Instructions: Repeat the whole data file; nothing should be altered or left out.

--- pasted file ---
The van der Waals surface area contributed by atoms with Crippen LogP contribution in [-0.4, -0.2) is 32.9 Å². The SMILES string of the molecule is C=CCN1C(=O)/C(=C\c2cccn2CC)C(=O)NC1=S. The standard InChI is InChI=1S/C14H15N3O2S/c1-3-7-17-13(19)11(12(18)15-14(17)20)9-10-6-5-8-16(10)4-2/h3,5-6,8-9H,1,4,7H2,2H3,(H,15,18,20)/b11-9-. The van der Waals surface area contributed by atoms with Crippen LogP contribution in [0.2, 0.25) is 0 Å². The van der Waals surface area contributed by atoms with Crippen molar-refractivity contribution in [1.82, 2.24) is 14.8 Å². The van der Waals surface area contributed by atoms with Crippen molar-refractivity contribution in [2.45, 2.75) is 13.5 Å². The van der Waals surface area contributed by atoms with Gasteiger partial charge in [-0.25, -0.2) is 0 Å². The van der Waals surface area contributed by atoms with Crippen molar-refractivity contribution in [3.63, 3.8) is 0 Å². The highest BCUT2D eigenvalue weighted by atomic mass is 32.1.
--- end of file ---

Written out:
The van der Waals surface area contributed by atoms with Crippen LogP contribution in [-0.4, -0.2) is 32.9 Å². The SMILES string of the molecule is C=CCN1C(=O)/C(=C\c2cccn2CC)C(=O)NC1=S. The standard InChI is InChI=1S/C14H15N3O2S/c1-3-7-17-13(19)11(12(18)15-14(17)20)9-10-6-5-8-16(10)4-2/h3,5-6,8-9H,1,4,7H2,2H3,(H,15,18,20)/b11-9-. The van der Waals surface area contributed by atoms with Crippen LogP contribution in [0.2, 0.25) is 0 Å². The van der Waals surface area contributed by atoms with Crippen molar-refractivity contribution in [1.82, 2.24) is 14.8 Å². The van der Waals surface area contributed by atoms with Crippen molar-refractivity contribution in [2.45, 2.75) is 13.5 Å². The van der Waals surface area contributed by atoms with Gasteiger partial charge in [-0.25, -0.2) is 0 Å². The van der Waals surface area contributed by atoms with Crippen molar-refractivity contribution in [3.63, 3.8) is 0 Å². The highest BCUT2D eigenvalue weighted by atomic mass is 32.1.